Communication: The Universal Solution
By Jeffery P. Adams
Reprinted From Relating, The Newsletter of the Institute for 21st Century Relationships (Volume 2, Number 1)
2002 The Institute for 21st Century Relationships. All rights reserved.
RD120105

My family -- my chosen family -- consists of four adults. We constitute a single, unconventional marriage. We have a family business where we all work, though two of us have other work as well. We have long-term goals as well as smaller goals close to hand. There is a lot of common activity and time together as friends, family and partners in all things. We study, dream, worship and laugh together, and we never find it enough. Naturally this involves a lot of communication. Among four closely bonded adults who need to wear an acceptable public persona when out and about while simultaneously living fully a nontraditional relationship, clear communication is of paramount importance.

We live in a very small town, with a powerful intolerance of different ways of living. When in public, say, out for dinner, we are careful to behave as two couples. The hardest part of that is not what we verbalize so much as our body language; but for simple conversation, in public or with other people, the differences are slight and only occasionally do we feel the presence of the "public eye and ear." When at home or otherwise comfortably private, communication among the four of us is wonderfully free and freely intimate. It is the power of this free communication that keeps our group marriage working well and growing in all ways: physically, emotionally and spiritually.

Communication is the most critical aspect in any relationship. In marriage, conventional or alternative, this is especially true. Unfortunately, "most critical" also means most difficult and most prone to failure. What's failure in communication? Any of several things, such as saying the wrong thing, or the right thing at the wrong time, or hearing something other than what was said, or giving an incomplete communication, or (a really popular mistake) saying only what one imagines the other person (or people) want to hear.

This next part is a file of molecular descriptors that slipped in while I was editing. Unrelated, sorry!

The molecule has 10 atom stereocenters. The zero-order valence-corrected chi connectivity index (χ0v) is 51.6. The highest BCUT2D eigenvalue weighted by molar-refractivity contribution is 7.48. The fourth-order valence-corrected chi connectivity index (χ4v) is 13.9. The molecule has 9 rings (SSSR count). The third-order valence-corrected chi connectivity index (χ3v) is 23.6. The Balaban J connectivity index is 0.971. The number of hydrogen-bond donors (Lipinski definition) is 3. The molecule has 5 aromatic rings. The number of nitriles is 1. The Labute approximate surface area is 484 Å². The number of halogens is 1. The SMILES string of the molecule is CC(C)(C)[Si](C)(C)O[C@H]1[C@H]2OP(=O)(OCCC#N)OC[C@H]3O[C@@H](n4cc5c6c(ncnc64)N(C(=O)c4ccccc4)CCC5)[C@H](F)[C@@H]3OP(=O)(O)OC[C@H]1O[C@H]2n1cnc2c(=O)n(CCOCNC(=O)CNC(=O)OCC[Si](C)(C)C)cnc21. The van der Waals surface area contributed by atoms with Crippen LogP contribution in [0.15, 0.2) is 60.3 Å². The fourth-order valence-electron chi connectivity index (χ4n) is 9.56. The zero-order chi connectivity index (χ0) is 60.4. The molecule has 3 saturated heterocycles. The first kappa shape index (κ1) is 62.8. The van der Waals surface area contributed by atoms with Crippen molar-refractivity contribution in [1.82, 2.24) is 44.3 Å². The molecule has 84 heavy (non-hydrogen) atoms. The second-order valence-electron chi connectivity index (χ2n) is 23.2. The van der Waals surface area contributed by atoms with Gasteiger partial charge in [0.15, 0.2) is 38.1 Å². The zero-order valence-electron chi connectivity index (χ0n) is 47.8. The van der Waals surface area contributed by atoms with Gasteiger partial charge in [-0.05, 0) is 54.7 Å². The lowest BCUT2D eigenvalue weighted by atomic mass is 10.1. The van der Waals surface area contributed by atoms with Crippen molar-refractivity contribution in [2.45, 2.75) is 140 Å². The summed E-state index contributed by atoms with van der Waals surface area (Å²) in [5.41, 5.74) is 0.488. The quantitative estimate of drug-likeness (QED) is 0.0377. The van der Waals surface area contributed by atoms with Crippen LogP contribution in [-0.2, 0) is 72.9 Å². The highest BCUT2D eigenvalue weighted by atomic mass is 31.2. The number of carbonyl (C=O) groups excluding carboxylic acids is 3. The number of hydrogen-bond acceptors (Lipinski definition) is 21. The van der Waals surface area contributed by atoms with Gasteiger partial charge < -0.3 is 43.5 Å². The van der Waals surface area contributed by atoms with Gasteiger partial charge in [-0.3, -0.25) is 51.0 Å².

In our family we have found that the most critical mistake in communication is nothing more nor less than failing to listen completely to the person speaking, especially if that person isn't speaking at all. Huh? How can you listen to someone who isn't speaking? That's easy: we all talk, all the time, but actual words make up by far the smaller part of what we say to each other. We speak with our bodies, with our eyes and faces, with the pauses between our words and with our silences.

In a traditional marriage silences are easy to notice. There's only the one other person, after all, and if (s)he isn't talking, it's quite apparent. In a group of four, however, three could easily be talking away happily and fail to notice that the fourth is unusually quiet, or isn't even in the room right now. In a group marriage it is easier to hide out and get away with it, unless the others are really paying attention.

Still, things get missed, minor upsets occur. Sometimes we're just plain tuckered out and not as alert as we might otherwise be. Sometimes we just get cranky; we are human after all. Or sometimes you just want to be alone. In those moments it's amazing what a simple statement can do. "I just want to be alone for a little bit right now." "I'm feeling cranky today, I don't mean to lash out." Or "I'm not feeling very well but I do want to be with the family tonight." Simple statements that let all know clearly what's going on.

My family is thoroughly committed to its marriage. We know that communication can cut through and resolve anything and open wonderful opportunities. We all work to protect our good communications and to make them ever better, for they are the solid foundation upon which our marriage and our family stands. Our marriage is a gift and we defend all that makes it work. Yet neither are we obsessive about communication. Sometimes a person needs to be left alone. For example, as a writer I need solitude to do my work. My family knows to leave me alone at those times. Balance, too, is an important part of communication, as it is all parts of life.

Come, let us discuss it further.